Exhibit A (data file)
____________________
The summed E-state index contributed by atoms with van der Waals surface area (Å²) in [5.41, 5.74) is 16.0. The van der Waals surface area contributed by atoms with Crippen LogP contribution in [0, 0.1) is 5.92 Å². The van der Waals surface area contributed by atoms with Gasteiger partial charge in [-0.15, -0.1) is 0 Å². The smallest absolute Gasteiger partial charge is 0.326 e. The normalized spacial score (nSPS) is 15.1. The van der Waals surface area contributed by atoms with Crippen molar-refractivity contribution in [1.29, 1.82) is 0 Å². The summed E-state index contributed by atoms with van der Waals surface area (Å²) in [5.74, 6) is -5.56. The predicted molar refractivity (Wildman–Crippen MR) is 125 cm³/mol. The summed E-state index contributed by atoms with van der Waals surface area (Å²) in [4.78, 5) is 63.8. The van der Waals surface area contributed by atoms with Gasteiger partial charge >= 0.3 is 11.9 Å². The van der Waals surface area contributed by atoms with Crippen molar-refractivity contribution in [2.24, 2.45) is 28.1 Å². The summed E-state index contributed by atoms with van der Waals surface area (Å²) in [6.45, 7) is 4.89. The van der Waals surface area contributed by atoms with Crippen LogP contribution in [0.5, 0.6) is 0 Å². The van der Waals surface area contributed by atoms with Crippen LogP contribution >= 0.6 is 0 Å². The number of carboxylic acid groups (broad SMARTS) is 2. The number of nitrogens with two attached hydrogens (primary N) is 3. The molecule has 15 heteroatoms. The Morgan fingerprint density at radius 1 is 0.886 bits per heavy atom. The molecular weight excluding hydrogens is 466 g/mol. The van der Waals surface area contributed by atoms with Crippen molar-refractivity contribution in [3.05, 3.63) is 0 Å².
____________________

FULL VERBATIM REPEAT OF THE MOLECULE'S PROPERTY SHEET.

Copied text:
The summed E-state index contributed by atoms with van der Waals surface area (Å²) in [5.41, 5.74) is 16.0. The van der Waals surface area contributed by atoms with Crippen LogP contribution in [0, 0.1) is 5.92 Å². The van der Waals surface area contributed by atoms with Gasteiger partial charge in [-0.15, -0.1) is 0 Å². The smallest absolute Gasteiger partial charge is 0.326 e. The normalized spacial score (nSPS) is 15.1. The van der Waals surface area contributed by atoms with Crippen molar-refractivity contribution in [1.29, 1.82) is 0 Å². The summed E-state index contributed by atoms with van der Waals surface area (Å²) in [5.74, 6) is -5.56. The predicted molar refractivity (Wildman–Crippen MR) is 125 cm³/mol. The summed E-state index contributed by atoms with van der Waals surface area (Å²) in [4.78, 5) is 63.8. The van der Waals surface area contributed by atoms with Gasteiger partial charge >= 0.3 is 11.9 Å². The van der Waals surface area contributed by atoms with Crippen molar-refractivity contribution in [2.24, 2.45) is 28.1 Å². The summed E-state index contributed by atoms with van der Waals surface area (Å²) in [6.45, 7) is 4.89. The van der Waals surface area contributed by atoms with Crippen LogP contribution in [0.5, 0.6) is 0 Å². The van der Waals surface area contributed by atoms with Crippen LogP contribution >= 0.6 is 0 Å². The number of carboxylic acid groups (broad SMARTS) is 2. The number of nitrogens with two attached hydrogens (primary N) is 3. The molecule has 15 heteroatoms. The Morgan fingerprint density at radius 1 is 0.886 bits per heavy atom. The molecular weight excluding hydrogens is 466 g/mol. The van der Waals surface area contributed by atoms with Crippen molar-refractivity contribution in [3.05, 3.63) is 0 Å².